Audio obviously leans to the Dolby TrueHD 5.1 at 2972 kbps. Aside from the film's, sometimes heavy-handed, music - "On An Ocean", "Song 2", "Promises" and Dylan's "Not Dark Yet" the track doesn't come into play with any notable successes. It's essentially dialogue-driven with optional subtitles on both editions and my Momitsu tells me this disc is Region 'A'-locked.

 

The Blu-ray has more supplements - with a second commentary - quite technical, on production, especially cinematography - with director Mark Pellington and DOP Eric Schmidt. It's quite good for those keen on learning about those particular facets of filmmaking. Also the Blu-ray has a pile of deleted scenes not available on the DVD. They run with an optional commentary and last over 1/2 an hour.  Both editions share the Pellington and writer Albert Torres commentary which is fairly light but brings up some salient points of interest about the story - it's original form and how it was changed for the film (and why). Both also have the standard 15-minute Making of...  with a trailer and music videos.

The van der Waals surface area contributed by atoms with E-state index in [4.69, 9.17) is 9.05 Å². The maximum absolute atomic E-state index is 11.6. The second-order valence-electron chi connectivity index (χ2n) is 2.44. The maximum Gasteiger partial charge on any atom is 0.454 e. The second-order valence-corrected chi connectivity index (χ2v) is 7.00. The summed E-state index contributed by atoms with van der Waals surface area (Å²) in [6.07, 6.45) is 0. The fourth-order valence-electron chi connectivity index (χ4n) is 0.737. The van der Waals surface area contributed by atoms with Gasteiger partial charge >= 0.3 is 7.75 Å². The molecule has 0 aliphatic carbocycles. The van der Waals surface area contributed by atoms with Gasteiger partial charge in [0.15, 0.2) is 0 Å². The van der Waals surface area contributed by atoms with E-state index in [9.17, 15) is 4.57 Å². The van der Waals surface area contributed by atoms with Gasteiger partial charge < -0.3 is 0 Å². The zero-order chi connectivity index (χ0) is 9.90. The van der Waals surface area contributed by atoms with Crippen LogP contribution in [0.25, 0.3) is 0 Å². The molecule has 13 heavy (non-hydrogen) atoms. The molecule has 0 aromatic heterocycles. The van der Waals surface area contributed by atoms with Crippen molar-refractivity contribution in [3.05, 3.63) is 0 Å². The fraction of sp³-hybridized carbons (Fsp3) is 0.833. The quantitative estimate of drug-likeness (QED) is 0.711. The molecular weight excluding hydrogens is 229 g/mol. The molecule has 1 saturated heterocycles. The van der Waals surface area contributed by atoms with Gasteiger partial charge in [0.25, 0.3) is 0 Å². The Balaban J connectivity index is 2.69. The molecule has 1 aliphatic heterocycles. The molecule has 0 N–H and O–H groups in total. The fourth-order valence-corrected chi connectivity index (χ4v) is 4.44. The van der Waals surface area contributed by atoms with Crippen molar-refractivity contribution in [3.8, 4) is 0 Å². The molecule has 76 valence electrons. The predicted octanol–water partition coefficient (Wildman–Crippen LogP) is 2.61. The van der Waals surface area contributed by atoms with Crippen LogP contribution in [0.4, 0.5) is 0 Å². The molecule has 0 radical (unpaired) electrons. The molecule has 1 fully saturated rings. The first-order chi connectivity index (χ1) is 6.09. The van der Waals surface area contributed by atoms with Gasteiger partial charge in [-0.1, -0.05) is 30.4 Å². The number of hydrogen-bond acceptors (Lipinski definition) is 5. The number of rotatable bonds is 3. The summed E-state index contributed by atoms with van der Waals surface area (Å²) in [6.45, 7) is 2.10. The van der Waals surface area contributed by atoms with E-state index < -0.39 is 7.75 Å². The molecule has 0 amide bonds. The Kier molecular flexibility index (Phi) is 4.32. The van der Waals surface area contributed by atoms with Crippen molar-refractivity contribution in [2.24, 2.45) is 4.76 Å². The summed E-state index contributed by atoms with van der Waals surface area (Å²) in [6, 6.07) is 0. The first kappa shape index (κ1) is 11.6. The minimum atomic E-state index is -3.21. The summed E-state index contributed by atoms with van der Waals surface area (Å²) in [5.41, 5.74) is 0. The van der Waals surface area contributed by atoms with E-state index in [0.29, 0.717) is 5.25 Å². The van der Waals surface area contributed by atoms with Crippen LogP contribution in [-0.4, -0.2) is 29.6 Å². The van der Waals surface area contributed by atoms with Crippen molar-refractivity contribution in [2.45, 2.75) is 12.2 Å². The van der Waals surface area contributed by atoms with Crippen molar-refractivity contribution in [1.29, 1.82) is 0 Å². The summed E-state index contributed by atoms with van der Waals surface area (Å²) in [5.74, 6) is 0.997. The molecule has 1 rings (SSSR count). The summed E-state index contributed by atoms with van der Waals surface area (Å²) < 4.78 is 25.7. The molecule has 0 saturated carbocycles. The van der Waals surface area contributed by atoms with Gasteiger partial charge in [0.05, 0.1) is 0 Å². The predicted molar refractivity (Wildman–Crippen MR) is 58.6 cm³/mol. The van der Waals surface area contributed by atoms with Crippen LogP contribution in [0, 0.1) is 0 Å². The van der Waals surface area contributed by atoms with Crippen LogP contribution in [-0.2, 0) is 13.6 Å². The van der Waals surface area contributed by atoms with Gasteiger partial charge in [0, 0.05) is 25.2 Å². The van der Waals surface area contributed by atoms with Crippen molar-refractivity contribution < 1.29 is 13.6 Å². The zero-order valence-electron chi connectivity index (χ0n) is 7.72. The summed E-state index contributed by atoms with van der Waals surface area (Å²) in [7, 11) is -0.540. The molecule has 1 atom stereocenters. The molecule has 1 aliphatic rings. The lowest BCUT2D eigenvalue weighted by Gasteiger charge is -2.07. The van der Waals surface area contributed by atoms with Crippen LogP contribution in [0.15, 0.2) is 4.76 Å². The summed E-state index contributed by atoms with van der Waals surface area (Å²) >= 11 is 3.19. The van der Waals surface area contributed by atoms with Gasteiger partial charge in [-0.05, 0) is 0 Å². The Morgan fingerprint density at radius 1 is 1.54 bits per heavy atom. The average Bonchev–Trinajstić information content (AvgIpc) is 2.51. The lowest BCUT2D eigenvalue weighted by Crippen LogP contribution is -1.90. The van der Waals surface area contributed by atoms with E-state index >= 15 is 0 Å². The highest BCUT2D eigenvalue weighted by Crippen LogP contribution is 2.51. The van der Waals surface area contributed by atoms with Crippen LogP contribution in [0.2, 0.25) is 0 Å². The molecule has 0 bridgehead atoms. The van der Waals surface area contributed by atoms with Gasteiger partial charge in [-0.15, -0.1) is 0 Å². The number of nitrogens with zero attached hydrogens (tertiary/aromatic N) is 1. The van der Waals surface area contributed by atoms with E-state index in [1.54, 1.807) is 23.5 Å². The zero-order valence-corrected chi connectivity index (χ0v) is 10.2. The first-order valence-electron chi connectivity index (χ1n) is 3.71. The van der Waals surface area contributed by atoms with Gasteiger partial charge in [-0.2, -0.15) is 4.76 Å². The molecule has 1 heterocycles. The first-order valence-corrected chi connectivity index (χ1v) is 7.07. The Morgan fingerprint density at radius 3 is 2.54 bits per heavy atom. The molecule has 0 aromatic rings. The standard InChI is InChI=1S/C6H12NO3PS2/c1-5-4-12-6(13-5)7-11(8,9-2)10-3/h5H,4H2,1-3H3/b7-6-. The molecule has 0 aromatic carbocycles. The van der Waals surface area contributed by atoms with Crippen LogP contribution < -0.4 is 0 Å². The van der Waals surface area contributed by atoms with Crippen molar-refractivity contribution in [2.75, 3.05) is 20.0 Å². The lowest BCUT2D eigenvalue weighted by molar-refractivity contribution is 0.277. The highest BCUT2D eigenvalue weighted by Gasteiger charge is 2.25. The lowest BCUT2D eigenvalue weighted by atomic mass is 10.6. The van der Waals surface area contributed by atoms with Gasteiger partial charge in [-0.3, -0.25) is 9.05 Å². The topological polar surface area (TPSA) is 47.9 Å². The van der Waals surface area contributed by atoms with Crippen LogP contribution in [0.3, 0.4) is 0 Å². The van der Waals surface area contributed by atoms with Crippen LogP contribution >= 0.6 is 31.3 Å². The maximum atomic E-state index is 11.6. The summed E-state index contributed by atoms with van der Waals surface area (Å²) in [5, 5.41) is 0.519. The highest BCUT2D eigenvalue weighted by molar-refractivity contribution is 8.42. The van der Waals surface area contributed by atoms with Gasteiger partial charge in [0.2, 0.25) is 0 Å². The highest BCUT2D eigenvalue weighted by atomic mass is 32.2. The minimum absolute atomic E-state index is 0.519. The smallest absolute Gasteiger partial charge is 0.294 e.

Solid film and solid Blu-ray that advances well beyond the $2 more it is asking, over the DVD, with a vastly superior image, audio and further, relevant extra features. The film was a very pleasant surprise upon re-visitation and the 1080P presentation offers the much better package. Absolutely recommended!       

Gary W. Tooze